Democracy Cannot Thrive Amid Violence: A Lesson from Kansas

bleeding-kansasMichael Woods, a history professor at Marshall University and the author of Bleeding Kansas: Slavery, Sectionalism, and Civil War on the Missouri-Kansas Border, reminds us that Americans must “reaffirm our dedication to democracy as a process” in the midst of this current election campaign.

Here is a taste of his Journal of the Civil War Era piece on “Bleeding Kansas.”

In our own superheated political climate, Bleeding Kansas might seem disturbingly familiar. Born out of disillusionment and desperation, the struggle in Kansas Territory bred a self-righteous refusal to accept the legitimacy of political rivals – and ultimately released a wave of violence. Whether they fought to protect property, preserve racial privilege, or promote an ideology, participants justified fraud, intimidation, and murder by demonizing their foes. History offers few clear-cut lessons, but it is apparent that democracy cannot thrive amid violence, hectoring, and intolerance. It is precisely when our confidence in “politics as usual” has been shaken that we must shun the temptation to take shortcuts to victory. It is precisely in the high-stakes elections, the ones we are most loath to lose, that we must reaffirm our dedication to democracy as a process. When the process breaks down, everyone loses.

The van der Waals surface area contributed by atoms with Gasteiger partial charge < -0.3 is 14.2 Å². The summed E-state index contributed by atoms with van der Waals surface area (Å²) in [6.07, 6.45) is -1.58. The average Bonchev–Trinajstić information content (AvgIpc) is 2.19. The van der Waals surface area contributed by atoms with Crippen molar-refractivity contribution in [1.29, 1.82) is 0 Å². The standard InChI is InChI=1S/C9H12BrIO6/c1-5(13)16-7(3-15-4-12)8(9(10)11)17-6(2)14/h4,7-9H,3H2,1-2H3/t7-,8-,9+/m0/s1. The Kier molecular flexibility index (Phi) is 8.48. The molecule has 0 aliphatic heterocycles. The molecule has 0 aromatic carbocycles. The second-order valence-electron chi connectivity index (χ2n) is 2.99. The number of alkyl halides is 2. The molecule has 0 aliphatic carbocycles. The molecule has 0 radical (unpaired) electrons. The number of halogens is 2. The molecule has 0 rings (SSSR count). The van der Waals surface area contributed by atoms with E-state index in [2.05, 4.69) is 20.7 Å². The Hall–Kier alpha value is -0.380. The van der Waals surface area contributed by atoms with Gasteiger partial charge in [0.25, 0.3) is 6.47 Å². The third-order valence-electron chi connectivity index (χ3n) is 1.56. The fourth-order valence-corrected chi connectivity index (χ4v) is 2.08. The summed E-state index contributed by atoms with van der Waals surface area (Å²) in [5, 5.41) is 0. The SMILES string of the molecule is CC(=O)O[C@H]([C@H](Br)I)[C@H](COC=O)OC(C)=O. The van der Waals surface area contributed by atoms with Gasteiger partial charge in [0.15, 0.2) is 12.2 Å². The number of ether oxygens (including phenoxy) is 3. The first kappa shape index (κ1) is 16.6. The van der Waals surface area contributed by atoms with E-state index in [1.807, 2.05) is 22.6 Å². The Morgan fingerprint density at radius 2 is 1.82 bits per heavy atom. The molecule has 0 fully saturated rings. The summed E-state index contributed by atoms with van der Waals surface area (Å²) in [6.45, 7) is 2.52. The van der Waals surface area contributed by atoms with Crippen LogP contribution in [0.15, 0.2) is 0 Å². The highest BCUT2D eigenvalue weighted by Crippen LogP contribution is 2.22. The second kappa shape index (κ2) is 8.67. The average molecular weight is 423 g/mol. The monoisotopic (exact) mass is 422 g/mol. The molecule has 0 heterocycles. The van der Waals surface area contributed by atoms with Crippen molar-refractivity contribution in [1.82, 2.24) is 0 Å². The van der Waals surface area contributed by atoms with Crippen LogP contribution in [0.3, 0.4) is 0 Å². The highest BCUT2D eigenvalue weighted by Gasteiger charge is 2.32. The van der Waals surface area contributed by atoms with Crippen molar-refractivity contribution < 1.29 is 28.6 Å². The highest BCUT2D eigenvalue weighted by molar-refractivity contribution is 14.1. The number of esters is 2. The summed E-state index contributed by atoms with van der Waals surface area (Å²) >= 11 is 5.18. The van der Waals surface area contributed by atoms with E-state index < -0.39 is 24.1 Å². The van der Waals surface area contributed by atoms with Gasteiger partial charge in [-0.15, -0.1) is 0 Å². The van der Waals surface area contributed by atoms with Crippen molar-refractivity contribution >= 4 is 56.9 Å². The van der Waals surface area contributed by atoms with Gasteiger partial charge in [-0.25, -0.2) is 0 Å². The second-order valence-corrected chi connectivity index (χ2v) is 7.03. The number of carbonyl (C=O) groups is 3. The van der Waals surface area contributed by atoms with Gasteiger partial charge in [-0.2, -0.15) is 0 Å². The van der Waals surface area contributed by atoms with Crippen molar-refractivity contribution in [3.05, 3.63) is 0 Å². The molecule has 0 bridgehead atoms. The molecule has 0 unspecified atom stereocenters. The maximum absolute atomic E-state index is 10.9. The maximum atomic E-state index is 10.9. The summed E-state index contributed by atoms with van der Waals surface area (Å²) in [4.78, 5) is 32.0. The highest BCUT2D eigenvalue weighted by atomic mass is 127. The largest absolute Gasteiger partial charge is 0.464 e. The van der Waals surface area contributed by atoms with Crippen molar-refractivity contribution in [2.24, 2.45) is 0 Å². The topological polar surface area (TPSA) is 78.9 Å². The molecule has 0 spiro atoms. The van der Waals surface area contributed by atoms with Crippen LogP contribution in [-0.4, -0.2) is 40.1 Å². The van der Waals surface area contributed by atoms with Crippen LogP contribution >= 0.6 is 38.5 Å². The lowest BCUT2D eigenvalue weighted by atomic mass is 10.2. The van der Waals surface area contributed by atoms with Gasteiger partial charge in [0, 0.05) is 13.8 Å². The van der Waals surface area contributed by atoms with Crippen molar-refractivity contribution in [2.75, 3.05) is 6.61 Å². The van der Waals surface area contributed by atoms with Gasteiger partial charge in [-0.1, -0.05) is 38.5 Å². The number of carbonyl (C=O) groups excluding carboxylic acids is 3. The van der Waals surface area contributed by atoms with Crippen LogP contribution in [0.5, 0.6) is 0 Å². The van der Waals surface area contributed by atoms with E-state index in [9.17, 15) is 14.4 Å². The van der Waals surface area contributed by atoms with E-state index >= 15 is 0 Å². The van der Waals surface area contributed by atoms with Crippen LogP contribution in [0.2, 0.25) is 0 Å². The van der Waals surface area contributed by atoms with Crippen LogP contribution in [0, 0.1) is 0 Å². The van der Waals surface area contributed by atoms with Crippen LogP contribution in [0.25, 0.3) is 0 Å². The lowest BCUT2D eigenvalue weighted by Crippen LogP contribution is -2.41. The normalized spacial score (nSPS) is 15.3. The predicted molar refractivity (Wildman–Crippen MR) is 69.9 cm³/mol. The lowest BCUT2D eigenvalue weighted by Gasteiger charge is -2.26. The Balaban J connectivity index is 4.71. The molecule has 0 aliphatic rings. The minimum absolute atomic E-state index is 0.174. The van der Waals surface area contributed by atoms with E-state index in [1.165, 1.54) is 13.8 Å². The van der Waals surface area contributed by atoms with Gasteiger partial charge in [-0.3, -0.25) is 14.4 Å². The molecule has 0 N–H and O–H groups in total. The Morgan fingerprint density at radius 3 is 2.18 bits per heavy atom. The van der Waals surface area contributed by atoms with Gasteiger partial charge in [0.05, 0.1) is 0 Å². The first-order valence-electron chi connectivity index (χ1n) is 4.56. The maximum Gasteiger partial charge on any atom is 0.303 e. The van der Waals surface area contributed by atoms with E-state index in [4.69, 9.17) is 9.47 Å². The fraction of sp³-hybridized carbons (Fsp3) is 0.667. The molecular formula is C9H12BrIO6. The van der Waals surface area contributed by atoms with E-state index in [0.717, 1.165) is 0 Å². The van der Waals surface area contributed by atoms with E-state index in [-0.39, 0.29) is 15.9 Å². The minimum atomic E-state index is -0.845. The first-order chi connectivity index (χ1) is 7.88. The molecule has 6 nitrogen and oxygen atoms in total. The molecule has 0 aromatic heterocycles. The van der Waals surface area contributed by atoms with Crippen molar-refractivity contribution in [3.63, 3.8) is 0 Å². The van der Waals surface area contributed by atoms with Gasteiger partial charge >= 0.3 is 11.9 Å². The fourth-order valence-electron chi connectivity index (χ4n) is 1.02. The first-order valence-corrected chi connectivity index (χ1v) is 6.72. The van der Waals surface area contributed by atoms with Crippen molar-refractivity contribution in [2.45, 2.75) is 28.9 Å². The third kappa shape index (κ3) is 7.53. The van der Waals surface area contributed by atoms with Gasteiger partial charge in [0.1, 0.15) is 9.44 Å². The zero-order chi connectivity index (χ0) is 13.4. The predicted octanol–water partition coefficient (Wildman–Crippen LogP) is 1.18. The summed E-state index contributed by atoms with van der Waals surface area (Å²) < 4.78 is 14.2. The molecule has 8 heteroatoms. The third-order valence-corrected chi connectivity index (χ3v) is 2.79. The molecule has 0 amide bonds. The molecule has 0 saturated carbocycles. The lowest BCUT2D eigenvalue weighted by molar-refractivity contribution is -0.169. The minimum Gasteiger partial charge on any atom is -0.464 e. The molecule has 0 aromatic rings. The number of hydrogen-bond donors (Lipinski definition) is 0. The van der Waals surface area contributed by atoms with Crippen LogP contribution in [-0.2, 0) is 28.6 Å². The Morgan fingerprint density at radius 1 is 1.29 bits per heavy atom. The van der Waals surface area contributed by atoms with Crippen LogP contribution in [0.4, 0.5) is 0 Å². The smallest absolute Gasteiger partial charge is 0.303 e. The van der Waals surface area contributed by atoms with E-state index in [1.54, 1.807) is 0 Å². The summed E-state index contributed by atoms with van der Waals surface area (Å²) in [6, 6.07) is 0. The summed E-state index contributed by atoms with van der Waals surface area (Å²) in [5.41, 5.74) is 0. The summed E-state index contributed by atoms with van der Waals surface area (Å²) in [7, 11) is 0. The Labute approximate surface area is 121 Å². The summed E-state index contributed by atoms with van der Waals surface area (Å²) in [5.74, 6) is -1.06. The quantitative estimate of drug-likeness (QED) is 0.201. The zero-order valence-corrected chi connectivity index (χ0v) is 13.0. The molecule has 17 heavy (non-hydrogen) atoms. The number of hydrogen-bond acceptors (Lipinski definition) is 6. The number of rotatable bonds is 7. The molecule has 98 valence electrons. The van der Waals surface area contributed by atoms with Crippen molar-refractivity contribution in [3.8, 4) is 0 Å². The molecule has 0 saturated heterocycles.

Read the entire post here.

And see our Author’s Corner interview with Woods on his earlier book Emotional and Sectional Conflict in the Antebellum United States.